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Report: Fatalities Down But Notable NYC Roads Still Dangerous

NEW YORK (CBS 2) -- New Yorkers are facing real road dangers.

A new study shows some of the city's busiest intersections are also some of its most dangerous.

John Metaxas got behind the wheel in one of CBS 2's Mobil 2 units on Wednesday and surveyed the scene on Hamilton Heights.

It may be the deadliest stretch of road in the city. In the 10 blocks of Broadway between 140th and 150th streets four pedestrians were killed over a three-year period.

New York City's widest boulevards are its most deadly. In six lanes of traffic on Atlantic Avenue in Brooklyn, eight pedestrians lost their lives in the three years from 2007 through 2009.

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"When you think you are ready to cross, you get ready to cross and the traffic is going by quickly," Prospect Heights, Brooklyn resident Jackie Cooper said.

"It's so confusing because you don't know which light is indicated for you to cross and for them to stop," added Crown Heights resident Hugh Davis.

Eight more died in traffic accidents on Seventh Avenue in Manhattan.

"I saw somebody get hit. I don't think they were killed, but it was really ugly," said resident Bruce Katz.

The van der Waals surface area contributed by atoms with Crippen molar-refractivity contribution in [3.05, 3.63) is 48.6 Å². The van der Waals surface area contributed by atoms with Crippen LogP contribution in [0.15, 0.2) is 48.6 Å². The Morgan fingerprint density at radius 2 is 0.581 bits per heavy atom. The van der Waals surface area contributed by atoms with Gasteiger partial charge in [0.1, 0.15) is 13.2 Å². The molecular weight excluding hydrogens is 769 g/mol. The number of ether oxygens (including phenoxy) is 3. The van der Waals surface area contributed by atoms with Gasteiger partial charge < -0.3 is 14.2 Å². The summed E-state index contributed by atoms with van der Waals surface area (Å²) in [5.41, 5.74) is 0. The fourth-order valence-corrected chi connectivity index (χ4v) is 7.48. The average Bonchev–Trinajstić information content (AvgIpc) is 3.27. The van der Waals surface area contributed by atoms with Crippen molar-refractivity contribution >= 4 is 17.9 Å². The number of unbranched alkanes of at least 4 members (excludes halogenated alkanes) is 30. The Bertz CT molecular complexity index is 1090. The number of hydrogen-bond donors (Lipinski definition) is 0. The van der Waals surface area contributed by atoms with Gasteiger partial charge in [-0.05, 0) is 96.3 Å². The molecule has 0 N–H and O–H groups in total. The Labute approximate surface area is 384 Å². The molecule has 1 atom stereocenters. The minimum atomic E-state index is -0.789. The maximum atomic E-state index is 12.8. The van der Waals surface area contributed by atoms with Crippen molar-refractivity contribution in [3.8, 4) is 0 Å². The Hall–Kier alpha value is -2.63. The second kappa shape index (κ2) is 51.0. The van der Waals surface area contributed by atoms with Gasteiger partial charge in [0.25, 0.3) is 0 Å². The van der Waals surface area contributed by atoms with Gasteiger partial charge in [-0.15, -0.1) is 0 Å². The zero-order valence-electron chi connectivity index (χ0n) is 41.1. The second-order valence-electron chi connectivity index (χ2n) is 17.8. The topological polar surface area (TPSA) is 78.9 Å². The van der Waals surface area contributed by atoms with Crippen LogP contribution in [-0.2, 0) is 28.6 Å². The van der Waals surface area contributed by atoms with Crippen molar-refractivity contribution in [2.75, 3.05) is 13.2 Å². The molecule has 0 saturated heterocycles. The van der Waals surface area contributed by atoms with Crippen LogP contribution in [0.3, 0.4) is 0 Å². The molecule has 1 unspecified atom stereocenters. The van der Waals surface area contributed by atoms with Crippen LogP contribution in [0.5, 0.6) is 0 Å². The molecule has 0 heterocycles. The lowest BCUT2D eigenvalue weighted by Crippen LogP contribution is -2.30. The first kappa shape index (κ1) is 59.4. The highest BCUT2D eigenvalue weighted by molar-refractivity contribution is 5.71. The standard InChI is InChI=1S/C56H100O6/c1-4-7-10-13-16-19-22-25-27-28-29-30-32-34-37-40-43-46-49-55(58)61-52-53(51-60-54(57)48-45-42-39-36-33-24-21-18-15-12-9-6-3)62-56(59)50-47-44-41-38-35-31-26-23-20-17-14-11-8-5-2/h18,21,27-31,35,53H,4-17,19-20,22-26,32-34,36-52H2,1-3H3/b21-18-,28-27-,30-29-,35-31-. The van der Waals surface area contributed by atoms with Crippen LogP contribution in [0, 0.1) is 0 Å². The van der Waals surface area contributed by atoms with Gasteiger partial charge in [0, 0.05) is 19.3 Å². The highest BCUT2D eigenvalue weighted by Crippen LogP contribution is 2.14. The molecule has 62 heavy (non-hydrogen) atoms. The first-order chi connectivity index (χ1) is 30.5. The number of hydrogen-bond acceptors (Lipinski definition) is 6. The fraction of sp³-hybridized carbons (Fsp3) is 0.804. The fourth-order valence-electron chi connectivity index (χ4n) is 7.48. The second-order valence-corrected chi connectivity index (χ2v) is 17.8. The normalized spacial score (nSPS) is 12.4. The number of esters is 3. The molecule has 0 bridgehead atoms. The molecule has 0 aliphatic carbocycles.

And these are not even the worst.

"The most dangerous in the city is Broadway. There were 11 fatalities in Manhattan and seven more in the Bronx," said Michelle Ernst of the Tri-State Transportation Campaign.

Among the other deadly roads in the city, according to the Campaign, there is the West Side Highway, which also had eight fatalities in the survey period, Kings Highway and Ocean Parkway in Brooklyn, the Grand Concourse in the Bronx and the Bowery -- which each had seven deaths.

And it's not just the traffic that's the problem. In just a few minutes, Metaxas saw many distracted pedestrians not really paying attention while crossing.

But despite the fatalities, Ernst said safety improvements like countdown clocks on red lights and pedestrian islands have driven pedestrian deaths to the lowest level ever recorded.

"This city is much safer than it was five, 10 years ago," Ernst said.

But it's still advisable to not use earbuds, don't text while crossing and don't blast your radio. Deaths may be down, but one death is still too many.

Queens Boulevard, long considered one of the most deadly in the city, registered five deaths in the survey period -- but that was not in the top 10. Analysts said it's because of increased crossing times and safety barriers installed there.

Ever have a bad experience on any of these dangerous roads? Tells us about it below.

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